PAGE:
Anti-inflationary exchange rate policies, which aim to eliminate imbalances and disequilibria, so as to improve domestic economic performance, inevitably entail a cost. There is no free lunch in a global and competitive world, especially when market makers are, sometimes, enticed by speculators and wild rumors. Indeed, for almost 4 years the cost, borne by the Bank of Greece, of sterilizing the excessive short-term capital inflows attracted by the high interest rate policy, in combination with the exchange rate policy amounted to almost ½% of GDP per annum. Furthermore, the government proceeded with fiscal consolidation and structural reforms as well as other measures which were introduced (notably extensive privatization) as a necessary complement to the anti-inflationary exchange rate policy. These policies underpinned the improvement in the functioning of the economy and gave a significant boost to business confidence. The determination with which the three Cs were pursued - consistent policies, continuity in policies and confidence building, after two to three years of hesitation, swayed the labor unions, businessman and the public at large to back the stabilization policies with the aim of entering the Euroarea as soon as possible. In addition to targeting the exchange rate, the Bank of Greece always kept a close watch on the growth of M3 and domestic credit expansion and through open market operations absorbed any excess liquidity, which, if it had been allowed to reach the real economy, could have aggravated inflationary pressures. Moreover, when necessary, we also imposed stricter terms on banks' obligatory reserve requirement deposited at the bank of Greece, which were already relatively tight (an amount equal to 12% of deposits with the banking system and it can be noted that they were remunerated at a negative real interest).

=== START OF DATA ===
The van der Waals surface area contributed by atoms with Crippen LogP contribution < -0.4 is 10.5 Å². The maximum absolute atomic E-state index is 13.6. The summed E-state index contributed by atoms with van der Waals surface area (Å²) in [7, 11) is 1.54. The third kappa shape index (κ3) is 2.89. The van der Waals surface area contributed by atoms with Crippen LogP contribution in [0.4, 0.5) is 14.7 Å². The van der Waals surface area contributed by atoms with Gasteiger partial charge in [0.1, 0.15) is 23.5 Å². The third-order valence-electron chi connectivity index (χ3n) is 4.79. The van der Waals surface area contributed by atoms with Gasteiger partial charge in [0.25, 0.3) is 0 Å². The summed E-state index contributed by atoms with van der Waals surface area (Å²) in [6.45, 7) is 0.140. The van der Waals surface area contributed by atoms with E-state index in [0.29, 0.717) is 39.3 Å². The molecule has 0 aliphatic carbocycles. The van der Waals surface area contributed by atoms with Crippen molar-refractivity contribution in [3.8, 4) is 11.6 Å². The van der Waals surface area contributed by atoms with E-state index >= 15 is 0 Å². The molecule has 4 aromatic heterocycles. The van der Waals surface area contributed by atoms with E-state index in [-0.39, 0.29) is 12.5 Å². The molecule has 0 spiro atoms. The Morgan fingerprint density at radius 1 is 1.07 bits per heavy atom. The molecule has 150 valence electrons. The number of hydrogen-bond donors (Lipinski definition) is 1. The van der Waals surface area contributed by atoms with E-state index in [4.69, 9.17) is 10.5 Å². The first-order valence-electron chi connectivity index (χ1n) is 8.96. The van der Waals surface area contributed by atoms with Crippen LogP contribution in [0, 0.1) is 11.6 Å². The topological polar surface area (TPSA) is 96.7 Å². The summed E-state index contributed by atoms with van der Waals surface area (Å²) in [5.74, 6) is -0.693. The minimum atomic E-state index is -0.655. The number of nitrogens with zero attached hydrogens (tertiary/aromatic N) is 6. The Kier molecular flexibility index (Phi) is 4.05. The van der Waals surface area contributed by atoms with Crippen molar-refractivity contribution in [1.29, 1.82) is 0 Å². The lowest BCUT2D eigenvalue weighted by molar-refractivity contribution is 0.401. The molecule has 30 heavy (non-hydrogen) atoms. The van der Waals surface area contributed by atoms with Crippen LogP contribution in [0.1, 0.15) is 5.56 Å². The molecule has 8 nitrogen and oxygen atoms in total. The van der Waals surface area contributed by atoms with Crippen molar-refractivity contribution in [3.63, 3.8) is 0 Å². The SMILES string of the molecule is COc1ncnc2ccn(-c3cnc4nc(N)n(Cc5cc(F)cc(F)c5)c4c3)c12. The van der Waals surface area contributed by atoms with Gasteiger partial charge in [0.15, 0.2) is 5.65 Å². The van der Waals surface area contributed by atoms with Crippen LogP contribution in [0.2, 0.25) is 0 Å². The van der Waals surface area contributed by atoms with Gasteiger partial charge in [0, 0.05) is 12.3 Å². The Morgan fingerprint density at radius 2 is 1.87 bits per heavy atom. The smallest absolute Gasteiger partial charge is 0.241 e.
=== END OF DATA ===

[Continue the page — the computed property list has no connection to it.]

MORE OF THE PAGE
However, at the Bank of Greece we knew that this was not sufficient to ensure a smooth run up before entering first the ERM I and subsequently the Euroarea. Speculators are always waiting round the corner and, sometimes, markets may wish to test the country's resolve to maintain its exchange rate targets. Therefore, we followed throughout the six years before entering the Euroarea a high interest rate policy so as first to keep foreign investors happy and keep their confidence but also in order to build a high level of foreign exchange reserves so as to be able to have sufficient reserves to thwart speculative attacks. Indeed, when the 1997 south-east Asian crisis spill over effects reached Greece in September-October and american hedge funds started speculating heavily (up to $2 billion daily) against the drachma and the word was spread that the drachma would devalue by as much as 28% we were able to defend our parity by drawing on our foreign exchange reserves and by raising interest rates temporarily, for a couple of days at a time. We were, however, concerned not to scare the markets, which might have perceived our moves as resulting from panic, and, therefore, we were very careful about how the policy tightening was presented. Instead of raising our intervention rate (lombard rate) from 19% to 330% we temporarily put a surcharge of 0,4% daily at the end of October. This move looked innocuous and passed smoothly, while penalizing heavily banks' cost of borrowing. Accordingly, we sent the right signal to the market and this permitted us to eliminate the surcharge within a few days, so a quasi-normal situation was soon restored. We were also very careful in the way our foreign exchange interventions were executed. In most cases, we wanted to show our determination to defend the parity and, therefore, the Bank of Greece's foreign exchange department intervened directly in the market but, sometimes, we judged that an intervention through a friendly foreign bank could be more persuasive and influence market sentiment better.